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Thread: Comparing the Arts

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    Senior Member Captainnumber36's Avatar
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    Default Comparing the Arts

    Is there something about a musical artist and having all their albums kickass vs directors/authors/etc?

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    Senior Member regenmusic's Avatar
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    I think that all the arts have equally deep souls involved with them. However, I am less wow'd by recent authors compared the authors before the middle of the 20th Century. T.S. Elliot and C.S. Lewis were the last authors that really impressed me. It's hard to compare modern authors to people like Oliver Goldsmith, Dickens, Longfellow, Milton, etc.

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    Senior Member Room2201974's Avatar
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    Quote Originally Posted by Captainnumber36 View Post
    Is there something about a musical artist and having all their albums kickass vs directors/authors/etc?
    Could you clarify that a little more? I'm not sure I get what you are asking.
    "He who makes songs without feeling spoils both his words and his music. " ~ Guillaume de Machaut

    "Music that is born complex is not inherently better or worse than music that is born simple." ~ Aaron Copland.

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    Senior Member Captainnumber36's Avatar
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    Quote Originally Posted by Room2201974 View Post
    Could you clarify that a little more? I'm not sure I get what you are asking.
    To clarify, what I meant was, in music, is there more of a reason to want everything you put out to be a masterpiece compared to the other arts such as authors/directors/painters/sculptors.

    I came to my own conclusion, that I think in all the Arts, excellence in everything that is put out is the ultimate goal that isn't always achieved, but always desired by the genuine.

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    Senior Member Room2201974's Avatar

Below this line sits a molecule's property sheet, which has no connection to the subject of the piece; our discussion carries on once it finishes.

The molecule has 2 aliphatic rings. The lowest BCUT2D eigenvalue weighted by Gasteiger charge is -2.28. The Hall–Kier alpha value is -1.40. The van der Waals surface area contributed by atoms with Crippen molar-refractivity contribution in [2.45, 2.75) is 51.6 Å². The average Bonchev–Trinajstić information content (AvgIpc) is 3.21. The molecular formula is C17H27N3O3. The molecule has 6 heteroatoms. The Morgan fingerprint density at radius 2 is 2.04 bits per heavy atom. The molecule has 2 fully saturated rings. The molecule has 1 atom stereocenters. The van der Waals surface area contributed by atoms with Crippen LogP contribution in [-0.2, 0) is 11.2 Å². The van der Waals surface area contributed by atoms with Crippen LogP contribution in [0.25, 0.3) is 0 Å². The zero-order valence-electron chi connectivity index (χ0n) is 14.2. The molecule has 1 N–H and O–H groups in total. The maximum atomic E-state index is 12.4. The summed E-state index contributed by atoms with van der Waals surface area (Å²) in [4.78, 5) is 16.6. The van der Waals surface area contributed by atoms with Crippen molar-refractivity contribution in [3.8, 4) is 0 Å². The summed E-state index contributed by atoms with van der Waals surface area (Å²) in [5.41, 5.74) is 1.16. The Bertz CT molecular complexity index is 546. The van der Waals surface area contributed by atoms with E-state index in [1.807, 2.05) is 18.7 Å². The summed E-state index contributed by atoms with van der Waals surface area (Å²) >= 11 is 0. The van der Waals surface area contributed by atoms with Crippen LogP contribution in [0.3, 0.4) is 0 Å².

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    Quote Originally Posted by Captainnumber36 View Post
    To clarify, what I meant was, in music, is there more of a reason to want everything you put out to be a masterpiece compared to the other arts such as authors/directors/painters/sculptors.

    I came to my own conclusion, that I think in all the Arts, excellence in everything that is put out is the ultimate goal that isn't always achieved, but always desired by the genuine.
    Yes, I think that's the right view of it. Most good artists are very concerned with excellence. Ever study any of the "auteurs" of the arts? I'm using that term from film. It means that the director has his hand in the other creative ideas of a movie to the extent that he is considered not just the director, but the "author" of a flim. Think Kubrick! But you can crosswalk that term to other arts. Buddy Holly was an auteur. He wrote the songs, played the instruments, and produced his own music using the recording studio as another instrument. He was one of the first rock stars who got to sit behind a console and "direct" the sound of the whole.

    Anyway, yes it's true, artists strive for excellence.* Auteurs are obsessed with it!


    * Unless you are locked into a bad record contract with David Geffen!
    "He who makes songs without feeling spoils both his words and his music. " ~ Guillaume de Machaut